The user usually has no idea his or her computer has

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The user usually has no idea his or her computer has been infected, and the malware can stay dormant for months before it is used to steal data, including passwords, or to take over systems. Another scary fact is that the bad guys no longer need technical expertise to write the malware. That’s because virtually anyone can purchase malware online; all that is needed is malicious intent and a few hundred dollars. Vulnerabilities Misfortune Cookie, Poodle, Shellshock, Heartbleed, Freak, Venom, Logjam. This isn’t the band lineup for the latest Lollapalooza rock concert. These are the names used to identify recent computer vulnerabilities that millions of computer users are exposed to. A vulnerability is a flaw or weakness in a system Each organization should have appropriate business continuity and disaster recovery plans that include specific incident-response procedures. that hackers can exploit. In today’s world, software is written and released much more quickly than ever before, so the risk of security holes is naturally greater. The vendor must provide an update or patch to close the hole, and then systems must be updated. For many years, most vulnerabilities were found in operating systems (Windows XP, Windows 7, etc.), but individuals became accustomed to setting systems for periodic updates, somewhat diminish- ing the number of weak systems. So the criminals took a new approach and began to look for vulner- abilities in applications including Adobe Flash and Java, a common application module. Many individuals and organizations never update these applications because they are unaware of the risk. The vulnerabilities discovered each day are astounding. These are known as zero-day vulnera- bilities because a remedy is not available at the time of discovery. Organizations must keep everything— servers, workstations, laptops, routers, switches, firewalls, and even mobile devices—updated all of the time. This is a daunting task. A 5-PRONG CYBERSECURITY BATTLE PLAN Cyberrisks are so great these days that manage- ment must get involved to ensure that appropriate mitigation strategies are in place. W hat can CPAs and other business leaders do? The following five steps are a good start. Accept that your organization is at risk This cannot be emphasized enough. CEOs, CFOs, boards of directors, managing partners, and other organizational leaders need to see cybersecurity as the huge issue it is and devote adequate resources journalofaccountancy.com April 2016 i 61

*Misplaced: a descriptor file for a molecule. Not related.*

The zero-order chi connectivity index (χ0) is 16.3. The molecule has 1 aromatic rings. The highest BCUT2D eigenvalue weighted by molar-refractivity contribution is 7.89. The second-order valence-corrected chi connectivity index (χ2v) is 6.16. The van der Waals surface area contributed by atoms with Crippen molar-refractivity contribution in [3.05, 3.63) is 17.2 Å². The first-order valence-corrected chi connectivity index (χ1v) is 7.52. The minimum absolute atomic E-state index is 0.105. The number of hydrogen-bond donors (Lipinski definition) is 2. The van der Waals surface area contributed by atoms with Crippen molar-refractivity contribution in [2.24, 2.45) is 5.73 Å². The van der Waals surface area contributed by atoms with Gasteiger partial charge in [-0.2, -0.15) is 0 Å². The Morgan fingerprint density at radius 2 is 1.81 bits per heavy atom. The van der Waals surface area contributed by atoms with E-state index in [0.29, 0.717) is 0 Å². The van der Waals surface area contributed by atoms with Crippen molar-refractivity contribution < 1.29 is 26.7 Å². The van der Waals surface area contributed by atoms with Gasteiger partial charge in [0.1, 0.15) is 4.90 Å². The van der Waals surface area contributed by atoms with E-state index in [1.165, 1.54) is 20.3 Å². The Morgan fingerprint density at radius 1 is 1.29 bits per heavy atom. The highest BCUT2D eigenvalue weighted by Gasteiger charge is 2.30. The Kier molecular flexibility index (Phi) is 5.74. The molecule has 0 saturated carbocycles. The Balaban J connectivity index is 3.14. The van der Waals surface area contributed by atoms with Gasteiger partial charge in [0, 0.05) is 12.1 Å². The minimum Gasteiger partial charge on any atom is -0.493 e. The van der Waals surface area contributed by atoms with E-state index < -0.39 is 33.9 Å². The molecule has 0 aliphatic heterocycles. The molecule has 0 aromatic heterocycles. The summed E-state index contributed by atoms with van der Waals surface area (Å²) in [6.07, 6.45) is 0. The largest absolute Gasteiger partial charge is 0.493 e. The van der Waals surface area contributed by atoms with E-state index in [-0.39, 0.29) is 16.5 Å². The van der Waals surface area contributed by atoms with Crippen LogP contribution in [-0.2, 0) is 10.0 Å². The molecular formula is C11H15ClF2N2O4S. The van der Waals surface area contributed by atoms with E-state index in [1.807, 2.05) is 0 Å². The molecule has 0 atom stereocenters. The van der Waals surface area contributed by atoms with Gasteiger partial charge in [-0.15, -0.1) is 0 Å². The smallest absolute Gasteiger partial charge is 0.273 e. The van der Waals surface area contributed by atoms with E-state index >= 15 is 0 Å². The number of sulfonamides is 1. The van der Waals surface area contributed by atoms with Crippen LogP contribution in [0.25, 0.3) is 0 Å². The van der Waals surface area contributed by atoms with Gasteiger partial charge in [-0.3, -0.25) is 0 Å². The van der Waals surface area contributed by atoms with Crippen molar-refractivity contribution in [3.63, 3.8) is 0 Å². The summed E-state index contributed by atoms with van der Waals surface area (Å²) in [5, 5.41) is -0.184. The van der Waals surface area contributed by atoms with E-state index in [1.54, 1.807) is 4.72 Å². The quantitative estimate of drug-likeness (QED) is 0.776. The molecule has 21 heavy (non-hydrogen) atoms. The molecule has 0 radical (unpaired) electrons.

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TECHNOLOGY Improving cybersecurity starts with accepting that your organization is not immune and educating yourself on the biggest threats. About the author LisaTraina ([email protected] trainacpa.com) is the founder and owner ofTraina & Associates, which provides information systems and IT security audit and consulting services to business clients.
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